Jackson v. Allstate Insurance Company

Filing 111

ORDER granting 60 Motion for Partial Summary Judgment. Plaintiff's claims for unjust enrichment, violation of the Arkansas Insurance Code, outrage, bad faith, and promissory and equitable estoppel are dismissed with prejudice. Plaintiff's breach-of-contract claim remains. Signed by Judge Billy Roy Wilson on 12/27/2013. (jak)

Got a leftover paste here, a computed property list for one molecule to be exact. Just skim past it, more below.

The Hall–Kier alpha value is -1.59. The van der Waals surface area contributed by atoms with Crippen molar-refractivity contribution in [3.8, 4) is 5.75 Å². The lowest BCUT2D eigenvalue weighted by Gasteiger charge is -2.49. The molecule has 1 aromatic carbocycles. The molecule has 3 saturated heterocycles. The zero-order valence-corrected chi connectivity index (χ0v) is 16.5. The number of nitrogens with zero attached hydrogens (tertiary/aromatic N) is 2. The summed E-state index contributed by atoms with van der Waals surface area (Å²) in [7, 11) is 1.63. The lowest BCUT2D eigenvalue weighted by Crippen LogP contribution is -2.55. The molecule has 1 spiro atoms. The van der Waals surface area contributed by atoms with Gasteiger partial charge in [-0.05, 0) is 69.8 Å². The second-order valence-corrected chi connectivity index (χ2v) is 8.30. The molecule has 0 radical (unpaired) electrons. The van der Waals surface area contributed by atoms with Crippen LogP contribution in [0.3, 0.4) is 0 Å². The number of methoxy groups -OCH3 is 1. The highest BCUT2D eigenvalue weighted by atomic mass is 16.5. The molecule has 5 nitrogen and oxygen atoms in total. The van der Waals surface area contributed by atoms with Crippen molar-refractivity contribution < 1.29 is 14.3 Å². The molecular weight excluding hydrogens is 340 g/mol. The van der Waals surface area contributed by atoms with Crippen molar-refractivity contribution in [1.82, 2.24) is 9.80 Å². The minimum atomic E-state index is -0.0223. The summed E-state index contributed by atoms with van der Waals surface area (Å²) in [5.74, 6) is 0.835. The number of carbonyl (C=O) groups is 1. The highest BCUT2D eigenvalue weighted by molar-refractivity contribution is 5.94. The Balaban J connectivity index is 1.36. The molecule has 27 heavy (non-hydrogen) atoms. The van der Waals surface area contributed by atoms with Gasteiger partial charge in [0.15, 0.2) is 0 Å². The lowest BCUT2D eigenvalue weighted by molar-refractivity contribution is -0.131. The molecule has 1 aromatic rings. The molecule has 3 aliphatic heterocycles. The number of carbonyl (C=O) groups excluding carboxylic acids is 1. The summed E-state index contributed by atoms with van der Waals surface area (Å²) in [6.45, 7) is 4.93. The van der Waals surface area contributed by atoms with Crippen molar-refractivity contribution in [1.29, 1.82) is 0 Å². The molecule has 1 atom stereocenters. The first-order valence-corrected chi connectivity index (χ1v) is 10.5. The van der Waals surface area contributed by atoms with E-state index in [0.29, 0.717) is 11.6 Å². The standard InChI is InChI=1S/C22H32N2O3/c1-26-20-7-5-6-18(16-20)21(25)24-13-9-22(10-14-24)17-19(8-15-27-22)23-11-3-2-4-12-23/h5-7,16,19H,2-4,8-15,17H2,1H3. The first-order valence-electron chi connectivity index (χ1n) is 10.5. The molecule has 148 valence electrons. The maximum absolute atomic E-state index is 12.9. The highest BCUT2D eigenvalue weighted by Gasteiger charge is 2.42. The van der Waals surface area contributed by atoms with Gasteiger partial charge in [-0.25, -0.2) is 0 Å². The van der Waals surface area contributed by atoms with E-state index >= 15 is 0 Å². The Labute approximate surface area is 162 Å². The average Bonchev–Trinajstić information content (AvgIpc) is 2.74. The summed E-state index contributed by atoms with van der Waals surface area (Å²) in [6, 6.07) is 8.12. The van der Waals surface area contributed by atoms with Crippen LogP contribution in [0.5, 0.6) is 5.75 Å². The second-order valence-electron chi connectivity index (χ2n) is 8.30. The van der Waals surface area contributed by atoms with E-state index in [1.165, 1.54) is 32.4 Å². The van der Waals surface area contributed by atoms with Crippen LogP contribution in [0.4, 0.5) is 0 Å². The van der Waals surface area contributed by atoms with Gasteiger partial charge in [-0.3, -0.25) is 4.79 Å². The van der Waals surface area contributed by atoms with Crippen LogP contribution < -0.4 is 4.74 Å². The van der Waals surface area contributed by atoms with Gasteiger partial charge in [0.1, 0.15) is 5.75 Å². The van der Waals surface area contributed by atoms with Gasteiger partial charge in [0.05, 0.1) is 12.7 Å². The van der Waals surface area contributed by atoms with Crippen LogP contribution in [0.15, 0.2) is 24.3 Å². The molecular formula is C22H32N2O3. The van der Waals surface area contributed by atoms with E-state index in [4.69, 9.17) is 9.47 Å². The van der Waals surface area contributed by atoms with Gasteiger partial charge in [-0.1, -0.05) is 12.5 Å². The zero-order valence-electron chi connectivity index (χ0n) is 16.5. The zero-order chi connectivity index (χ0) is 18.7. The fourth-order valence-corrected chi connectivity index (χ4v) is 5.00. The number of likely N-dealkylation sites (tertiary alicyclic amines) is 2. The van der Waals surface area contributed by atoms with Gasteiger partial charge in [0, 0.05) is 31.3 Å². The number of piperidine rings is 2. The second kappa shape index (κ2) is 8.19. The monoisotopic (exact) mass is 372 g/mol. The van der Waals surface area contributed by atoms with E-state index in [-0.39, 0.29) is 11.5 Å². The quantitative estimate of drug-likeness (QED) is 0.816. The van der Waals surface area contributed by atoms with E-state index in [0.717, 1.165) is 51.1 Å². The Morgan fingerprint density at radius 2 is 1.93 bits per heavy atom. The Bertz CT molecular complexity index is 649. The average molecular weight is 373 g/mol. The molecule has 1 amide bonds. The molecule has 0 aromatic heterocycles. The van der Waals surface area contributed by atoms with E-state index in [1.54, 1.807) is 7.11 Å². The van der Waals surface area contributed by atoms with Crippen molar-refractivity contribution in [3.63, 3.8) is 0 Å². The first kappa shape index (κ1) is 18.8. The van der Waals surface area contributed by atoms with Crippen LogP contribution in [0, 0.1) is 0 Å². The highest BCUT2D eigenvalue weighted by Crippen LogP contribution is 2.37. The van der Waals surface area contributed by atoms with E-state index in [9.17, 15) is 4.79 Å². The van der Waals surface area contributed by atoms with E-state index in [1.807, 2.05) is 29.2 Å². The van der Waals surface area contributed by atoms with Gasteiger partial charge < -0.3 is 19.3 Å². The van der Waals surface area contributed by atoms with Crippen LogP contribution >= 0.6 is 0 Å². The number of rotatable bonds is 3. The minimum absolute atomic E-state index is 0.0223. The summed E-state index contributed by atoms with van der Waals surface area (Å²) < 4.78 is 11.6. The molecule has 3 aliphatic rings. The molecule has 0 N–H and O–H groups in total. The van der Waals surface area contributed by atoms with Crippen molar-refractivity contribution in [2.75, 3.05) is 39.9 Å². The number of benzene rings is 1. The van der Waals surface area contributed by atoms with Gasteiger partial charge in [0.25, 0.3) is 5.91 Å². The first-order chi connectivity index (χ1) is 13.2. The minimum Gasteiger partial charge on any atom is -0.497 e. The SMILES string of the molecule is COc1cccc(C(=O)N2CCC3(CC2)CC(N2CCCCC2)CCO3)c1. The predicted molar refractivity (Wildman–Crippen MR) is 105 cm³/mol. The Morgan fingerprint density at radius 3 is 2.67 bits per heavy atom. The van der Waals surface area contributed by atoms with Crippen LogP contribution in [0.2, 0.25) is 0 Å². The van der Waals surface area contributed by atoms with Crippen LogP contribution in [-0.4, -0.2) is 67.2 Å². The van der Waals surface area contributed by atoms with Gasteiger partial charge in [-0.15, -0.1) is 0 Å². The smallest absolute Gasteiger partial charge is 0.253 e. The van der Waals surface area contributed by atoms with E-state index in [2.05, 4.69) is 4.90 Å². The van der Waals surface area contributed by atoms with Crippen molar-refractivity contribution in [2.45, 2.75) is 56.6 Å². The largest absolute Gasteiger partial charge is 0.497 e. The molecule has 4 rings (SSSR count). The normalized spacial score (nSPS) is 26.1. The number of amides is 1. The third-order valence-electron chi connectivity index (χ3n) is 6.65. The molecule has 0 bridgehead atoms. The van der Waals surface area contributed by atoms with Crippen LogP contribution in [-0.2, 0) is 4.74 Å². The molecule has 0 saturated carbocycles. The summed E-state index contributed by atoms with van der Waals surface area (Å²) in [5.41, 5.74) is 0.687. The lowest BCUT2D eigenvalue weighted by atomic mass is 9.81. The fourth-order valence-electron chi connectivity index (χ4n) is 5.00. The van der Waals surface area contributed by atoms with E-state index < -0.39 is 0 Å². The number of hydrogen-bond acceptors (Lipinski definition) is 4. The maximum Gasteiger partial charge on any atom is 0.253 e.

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IN THE UNITED STATES DISTRICT COURT EASTERN DISTRICT OF ARKANSAS WESTERN DIVISION PATRICIA JACKSON VS. PLAINTIFF 4:13-CV-00094-BRW ALLSTATE INSURANCE COMPANY DEFENDANT ORDER Pending is Defendant’s Motion for Partial Summary Judgment (Doc. No. 60). Plaintiff has responded.1 Defendant has replied.2 For reasons set out below, the Motion is GRANTED. I. BACKGROUND Plaintiff’s home was damaged by fire on February 22, 2012. At the time of the fire, the home was insured by a policy issued by Defendant. Plaintiff filed a proof of loss seeking coverage for her loss under the policy, but Defendant denied her claim, asserting that no coverage was owed under the policy. Plaintiff sued Defendant alleging breach of contract, unjust enrichment, violation of the Arkansas Insurance Code, outrage, bad faith, and estoppel. Defendant seeks summary judgment on all of Plaintiff’s claims save the breach-of-contract claim. II. SUMMARY JUDGEMENT STANDARD Summary judgment is appropriate only when there is no genuine issue of material fact, so that the dispute may be decided on purely legal grounds.3 The Supreme Court has established guidelines to assist trial courts in determining whether this standard has been met: 1 Doc. No. 90. 2 Doc. No. 101. 3 Holloway v. Lockhart, 813 F.2d 874 (8th Cir. 1987); Fed. R. Civ. P. 56. 1 The inquiry performed is the threshold inquiry of determining whether there is the need for a trial -- whether, in other words, there are any genuine factual issues that properly can be resolved only by a finder of fact because they may reasonably be resolved in favor of either party.4 The Court of Appeals for the Eighth Circuit has cautioned that summary judgment is an extreme remedy that should be granted only when the movant has established a right to the judgment beyond controversy.5 Nevertheless, summary judgment promotes judicial economy by preventing trial when no genuine issue of fact remains.6 I must view the facts in the light most favorable to the party opposing the motion.7 The Eighth Circuit has also set out the burden of the parties in connection with a summary judgment motion: [T]he burden on the party moving for summary judgment is only to demonstrate, i.e.,“[to point] out to the District Court,” that the record does not disclose a genuine dispute on a material fact. It is enough for the movant to bring up the fact that the record does not contain such an issue and to identify that part of the record which bears out his assertion. Once this is done, his burden is discharged, and, if the record in fact bears out the claim that no genuine dispute exists on any material fact, it is then the respondent’s burden to set forth affirmative evidence, specific facts, showing that there is a genuine dispute on that issue. If the respondent fails to carry that burden, summary judgment should be granted.8 Only disputes over facts that may affect the outcome of the suit under governing law will properly preclude the entry of summary judgment.9 4 Anderson v. Liberty Lobby, Inc., 477 U.S. 242, 250 (1986). 5 Inland Oil & Transp. Co. v. United States, 600 F.2d 725, 727 (8th Cir. 1979). 6 Id. at 728. 7 Id. at 727-28. 8 Counts v. MK-Ferguson Co., 862 F.2d 1338, 1339 (8th Cir. 1988) (quoting City of Mt. Pleasant v. Assoc’d Elec. Coop., 838 F.2d 268, 273-74 (8th Cir. 1988) (citations omitted)). 9 Anderson, 477 U.S. at 248. 2 III. DISCUSSION A. Quasi Contract Theories Plaintiff asserts three contractual causes of action: breach of contract, unjust enrichment, and estoppel. Under Arkansas law, no claim for unjust enrichment or estoppel will lie if there is an express contract between the parties addressing the same subject matter.10 While there are several exceptions to this rule,11 none apply here. The parties’ dispute is centered on their express agreement embodied in the written insurance policy issued by Defendant. Defendant denied Plaintiff’s claim, citing two provisions in the policy. The first states that Defendant will not “cover any loss or occurrence in which any insured person has concealed or misrepresented any material fact or circumstance.”12 The second states that coverage is excluded for property loss caused by “intentional or criminal acts of or at the direction of any insured person, if the loss that occurs: a) may be reasonably expected to result from such acts; or b) is the intended result of such acts.”13 Plaintiff denies that either provision applies. If Plaintiff prevails, Defendant will be obligated to insure her loss according to the terms of the policy. If Plaintiff falls short, Defendant will have no obligation to cover her loss as set forth in the exclusions of the policy. 10 See Servewell Plumbing, LLC v. Summit Contractors, Inc., 362 Ark. 598, 612 (2005); Cmty. Bank of N. Ark. v. Tri-State Propane, 89 Ark. App. 272, 278 (2005); MDH Builders, Inc. v. Nabholz Const. Corp., 70 Ark. App. 284, 290 (2000); Coleman’s Serv. Ctr., Inv. v. F.D.I.C., 55 Ark. App. 275, 299 (1996). 11 See Campbell v. Asbury Auto., Inc., 2011 Ark. 157, at 22-23. 12 See Doc. No. 93-2. 13 Id. 3 B. Arkansas Insurance Code Plaintiff alleges that Defendant violated the Arkansas Insurance Code’s Trade Practices Act by denying her insurance claim. As Defendant points out, however, there is no private cause of action for violations of the Trade Practices Act.14 Accordingly, summary judgment is granted on Plaintiff’s claim for violation of the Trade Practices Act. C. Tort of Outrage To prevail on a claim for outrage, a plaintiff must show that the defendant’s conduct “was extreme and outrageous, beyond all possible bounds of decency, and was utterly intolerable in a civilized community.”15 After reviewing the record, I am satisfied that Plaintiff has failed to show any conduct by Defendant that would allow a jury to find that it went beyond all possible bounds of decency. It is undisputed that Defendant investigated Plaintiff’s claim and denied coverage because it believed, based on the evidence obtained during its investigation, that she, or someone under her direction, intentionally started the fire -- a material fact that Defendant believes she concealed or misrepresented.16 While Plaintiff disagrees with Defendant’s determination, and may ultimately prove it to be wrong, she has presented no evidence showing that Defendant’s conduct was 14 See Ark. Code Ann. § 23-66-202(b); see also RM Dean Farms v. Helena Chem. Co., 847 F. Supp. 2d 1125, 1127 (E.D. Ark. 2012); Williams v. State Farm Mut. Auto. Ins. Co., No. 5:10-CV-00032-JLH, 2010 WL 2573196, at *4 (E.D. Ark. June 22, 2010); Paine v. Jefferson Nat’l Life Ins. Co., No. 2:07-CV-00124-JLH, 2008 WL 4809824, at *8 (E.D. Ark. Oct. 28, 2008); Col. Mut. Ins. Co. v. Home Mut. Fire Ins. Co., 74 Ark. App. 166, 174 (2001). 15 Rees v. Smith, 2009 Ark. 169, at 5 (citing Faulkner v. Ark. Children’s Hosp., 347 Ark. 941 (2002)). 16 Doc. Nos. 62, 92. 4 intentionally extreme and outrageous or defied all possible bounds of decency. Thus, summary judgment is granted on Plaintiff’s outrage claim. D. Bad Faith The standard for establishing bad faith is onerous.17 A plaintiff must show that the defendant “engaged in affirmative misconduct that was dishonest, malicious, or oppressive.”18 The Arkansas Supreme Court defines “bad faith” as misconduct “carried out with a state of mind characterized by hatred, ill will, or a spirit of revenge.”19 Negligence or bad judgment is insufficient to establish bad faith.20 Here, Plaintiff has failed to produce any evidence showing that Defendant acted with such hatred, ill will, or with a spirit of revenge in denying her claim that a jury could find for her on this point. As noted above, it is undisputed that Defendant investigated Plaintiff’s claim and denied coverage because it believed, based on the evidence obtained during its investigation, that she intentionally caused the fire -- a material fact that Defendant believes she concealed or misrepresented. Nothing in the record indicates Defendant’s actions were dishonest, malicious, or oppressive. According, summary judgment is granted on Plaintiff’s bad-faith claim. CONCLUSION Based on the above findings of fact and conclusions of law, Defendant’s Motion for Partial Summary Judgment (Doc. No. 60) is GRANTED. Plaintiff’s claims for unjust 17 Unum Life Ins. Co. of Am. v. Edwards, 362 Ark. 624, 627 (2005). 18 Id. 19 Id. (citing State Auto Prop. & Cas. Ins. Co. v. Swaim, 338 Ark. 49 (1999)). 20 Col. Nat’l Ins. Co. v. Freeman, 347 Ark. 423, 429 (2002). 5 enrichment, violation of the Arkansas Insurance Code, outrage, bad faith, and promissory and equitable estoppel are DISMISSED with prejudice. Plaintiff’s breach-of-contract claim remains. IT IS SO ORDERED this 27th day of December, 2013. /s/ Billy Roy Wilson UNITED STATES DISTRICT JUDGE 6